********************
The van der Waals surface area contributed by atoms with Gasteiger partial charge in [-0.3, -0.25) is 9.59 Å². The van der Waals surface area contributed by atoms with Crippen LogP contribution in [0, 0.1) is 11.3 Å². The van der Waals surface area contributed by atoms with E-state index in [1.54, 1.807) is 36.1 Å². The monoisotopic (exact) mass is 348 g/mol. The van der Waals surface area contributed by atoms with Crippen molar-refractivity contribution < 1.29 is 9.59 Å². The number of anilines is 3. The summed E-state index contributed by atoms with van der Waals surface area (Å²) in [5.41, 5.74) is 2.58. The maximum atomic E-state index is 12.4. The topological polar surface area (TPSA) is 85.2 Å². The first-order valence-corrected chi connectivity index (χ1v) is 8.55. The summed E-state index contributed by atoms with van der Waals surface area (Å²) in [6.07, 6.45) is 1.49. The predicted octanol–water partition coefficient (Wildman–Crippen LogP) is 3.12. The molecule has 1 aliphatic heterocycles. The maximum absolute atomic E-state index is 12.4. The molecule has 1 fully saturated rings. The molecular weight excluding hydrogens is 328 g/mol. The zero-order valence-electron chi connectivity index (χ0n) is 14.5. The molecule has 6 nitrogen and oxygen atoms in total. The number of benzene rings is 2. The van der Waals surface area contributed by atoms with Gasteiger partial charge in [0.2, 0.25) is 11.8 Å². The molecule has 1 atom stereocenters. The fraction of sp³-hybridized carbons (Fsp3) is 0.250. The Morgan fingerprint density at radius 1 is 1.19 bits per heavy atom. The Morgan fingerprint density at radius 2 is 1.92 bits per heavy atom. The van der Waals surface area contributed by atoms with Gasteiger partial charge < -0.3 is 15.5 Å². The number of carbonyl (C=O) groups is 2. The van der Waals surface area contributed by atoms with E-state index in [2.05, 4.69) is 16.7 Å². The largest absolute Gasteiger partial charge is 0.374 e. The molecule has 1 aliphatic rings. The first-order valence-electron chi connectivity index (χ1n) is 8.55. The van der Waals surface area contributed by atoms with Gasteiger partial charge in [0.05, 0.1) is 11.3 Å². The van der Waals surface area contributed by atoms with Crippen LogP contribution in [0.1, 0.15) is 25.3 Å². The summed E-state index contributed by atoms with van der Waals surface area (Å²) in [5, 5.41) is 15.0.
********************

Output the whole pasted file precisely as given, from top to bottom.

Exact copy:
The van der Waals surface area contributed by atoms with Gasteiger partial charge in [-0.3, -0.25) is 9.59 Å². The van der Waals surface area contributed by atoms with Crippen LogP contribution in [0, 0.1) is 11.3 Å². The van der Waals surface area contributed by atoms with E-state index in [1.54, 1.807) is 36.1 Å². The monoisotopic (exact) mass is 348 g/mol. The van der Waals surface area contributed by atoms with Crippen molar-refractivity contribution < 1.29 is 9.59 Å². The number of anilines is 3. The summed E-state index contributed by atoms with van der Waals surface area (Å²) in [5.41, 5.74) is 2.58. The maximum atomic E-state index is 12.4. The topological polar surface area (TPSA) is 85.2 Å². The first-order valence-corrected chi connectivity index (χ1v) is 8.55. The summed E-state index contributed by atoms with van der Waals surface area (Å²) in [6.07, 6.45) is 1.49. The predicted octanol–water partition coefficient (Wildman–Crippen LogP) is 3.12. The molecule has 1 aliphatic heterocycles. The maximum absolute atomic E-state index is 12.4. The molecule has 1 fully saturated rings. The molecular weight excluding hydrogens is 328 g/mol. The zero-order valence-electron chi connectivity index (χ0n) is 14.5. The molecule has 6 nitrogen and oxygen atoms in total. The number of benzene rings is 2. The van der Waals surface area contributed by atoms with Gasteiger partial charge in [0.2, 0.25) is 11.8 Å². The molecule has 1 atom stereocenters. The fraction of sp³-hybridized carbons (Fsp3) is 0.250. The Morgan fingerprint density at radius 1 is 1.19 bits per heavy atom. The Morgan fingerprint density at radius 2 is 1.92 bits per heavy atom. The van der Waals surface area contributed by atoms with Gasteiger partial charge < -0.3 is 15.5 Å². The number of carbonyl (C=O) groups is 2. The van der Waals surface area contributed by atoms with E-state index in [2.05, 4.69) is 16.7 Å². The largest absolute Gasteiger partial charge is 0.374 e. The molecule has 1 aliphatic rings. The first-order valence-electron chi connectivity index (χ1n) is 8.55. The van der Waals surface area contributed by atoms with Gasteiger partial charge in [0.05, 0.1) is 11.3 Å². The van der Waals surface area contributed by atoms with Crippen LogP contribution in [0.1, 0.15) is 25.3 Å². The summed E-state index contributed by atoms with van der Waals surface area (Å²) in [5, 5.41) is 15.0.